In 1857, the final crisis of the free banking era of international finance began, as American banks suspended payment in silver, rippling through the very young international financial system of central banks. In 1861 the US government suspended payment in gold and silver, effectively ending the attempts to form a silver standard basis for the dollar. Through the 1860–1871 period, various attempts to resurrect bi-metallic standards were made, including one based on the gold and silver franc; however, with the rapid influx of silver from new deposits, the expectation of scarcity of silver ended.
The combination that produced economic stability was restriction of supply of new notes, a government monopoly on the issuance of notes directly and indirectly, a central bank, and a single unit of value. As notes devalued, or silver ceased to circulate as a store of value, or there was a depression, governments demanding specie as payment drained the circulating medium out of the economy. At the same time there was a dramatically expanded need for credit, and large banks were being chartered in various states, including those in Japan by 1872. The need for stability in monetary affairs would produce a rapid acceptance of the gold standard in the period that followed.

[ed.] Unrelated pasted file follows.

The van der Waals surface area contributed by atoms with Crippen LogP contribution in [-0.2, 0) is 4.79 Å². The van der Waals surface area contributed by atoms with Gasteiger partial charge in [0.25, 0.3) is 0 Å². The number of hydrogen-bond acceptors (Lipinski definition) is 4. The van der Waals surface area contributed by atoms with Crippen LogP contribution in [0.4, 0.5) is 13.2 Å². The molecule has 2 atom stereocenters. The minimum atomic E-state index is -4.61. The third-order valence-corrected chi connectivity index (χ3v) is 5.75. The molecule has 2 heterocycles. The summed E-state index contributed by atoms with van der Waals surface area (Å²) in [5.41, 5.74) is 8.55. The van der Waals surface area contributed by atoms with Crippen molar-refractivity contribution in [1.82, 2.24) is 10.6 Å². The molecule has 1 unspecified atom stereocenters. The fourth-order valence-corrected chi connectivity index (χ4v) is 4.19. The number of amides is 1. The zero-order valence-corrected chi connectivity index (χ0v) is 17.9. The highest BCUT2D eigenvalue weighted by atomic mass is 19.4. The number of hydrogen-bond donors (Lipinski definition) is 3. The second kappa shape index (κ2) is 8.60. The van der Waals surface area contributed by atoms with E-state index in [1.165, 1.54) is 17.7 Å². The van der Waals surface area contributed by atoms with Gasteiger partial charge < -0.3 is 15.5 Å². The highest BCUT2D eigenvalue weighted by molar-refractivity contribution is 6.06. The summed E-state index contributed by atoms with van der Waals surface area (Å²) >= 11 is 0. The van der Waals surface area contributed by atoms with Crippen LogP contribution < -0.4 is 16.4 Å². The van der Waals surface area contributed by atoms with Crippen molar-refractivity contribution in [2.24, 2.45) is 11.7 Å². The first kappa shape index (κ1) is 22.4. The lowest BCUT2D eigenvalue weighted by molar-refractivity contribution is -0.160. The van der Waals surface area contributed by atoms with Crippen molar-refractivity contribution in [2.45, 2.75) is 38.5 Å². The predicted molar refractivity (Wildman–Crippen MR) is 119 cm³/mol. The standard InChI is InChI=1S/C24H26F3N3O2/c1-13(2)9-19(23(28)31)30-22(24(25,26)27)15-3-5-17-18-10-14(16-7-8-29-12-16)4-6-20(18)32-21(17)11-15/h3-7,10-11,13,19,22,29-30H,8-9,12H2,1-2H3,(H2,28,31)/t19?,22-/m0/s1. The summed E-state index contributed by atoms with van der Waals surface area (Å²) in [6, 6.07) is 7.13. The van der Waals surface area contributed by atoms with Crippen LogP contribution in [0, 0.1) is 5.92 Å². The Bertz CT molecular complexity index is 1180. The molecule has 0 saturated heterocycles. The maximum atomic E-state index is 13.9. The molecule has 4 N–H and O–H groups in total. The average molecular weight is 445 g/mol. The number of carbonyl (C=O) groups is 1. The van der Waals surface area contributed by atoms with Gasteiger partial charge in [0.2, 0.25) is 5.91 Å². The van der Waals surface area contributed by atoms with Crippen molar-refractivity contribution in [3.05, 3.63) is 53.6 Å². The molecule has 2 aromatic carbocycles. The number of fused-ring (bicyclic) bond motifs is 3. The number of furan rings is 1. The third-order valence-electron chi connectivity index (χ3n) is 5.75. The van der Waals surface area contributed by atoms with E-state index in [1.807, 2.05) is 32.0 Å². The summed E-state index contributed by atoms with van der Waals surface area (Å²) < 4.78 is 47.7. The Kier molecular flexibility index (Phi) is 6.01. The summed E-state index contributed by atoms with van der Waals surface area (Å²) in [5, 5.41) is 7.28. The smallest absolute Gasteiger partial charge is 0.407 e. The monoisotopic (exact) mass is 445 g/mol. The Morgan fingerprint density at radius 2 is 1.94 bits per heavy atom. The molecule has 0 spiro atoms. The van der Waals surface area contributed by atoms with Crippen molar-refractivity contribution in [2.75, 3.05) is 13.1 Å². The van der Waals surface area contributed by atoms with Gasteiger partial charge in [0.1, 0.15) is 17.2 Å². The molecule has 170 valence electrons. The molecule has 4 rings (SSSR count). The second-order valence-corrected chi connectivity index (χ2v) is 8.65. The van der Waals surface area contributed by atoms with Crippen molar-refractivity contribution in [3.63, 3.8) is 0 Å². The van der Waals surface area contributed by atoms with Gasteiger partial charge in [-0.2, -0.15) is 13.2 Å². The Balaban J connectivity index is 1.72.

The Coinage Act of 1873, enacted by the United States Congress in 1873, embraced the gold standard and de-monetized silver. Western mining interests and others who wanted silver in circulation labeled this measure the "Crime of '73". For about five years, gold was the only metallic standard in the United States until passage of the Bland–Allison Act on February 28, 1878, requiring the US Treasury to purchase domestic silver bullion to be minted into legal tender coins co-existent with gold coins. Silver Certificate Series 1878 was issued to join the gold certificates already in circulation.
By acts of Congress in 1933, including the Gold Reserve Act and the Silver Purchase Act of 1934, the domestic economy was taken off the gold standard and placed on the silver standard for the first time. The Treasury Department was re-empowered to issue paper currency redeemable in silver dollars and bullion, thereby divorcing the domestic economy from bimetallism and leaving it on the silver standard, although international settlements were still in gold.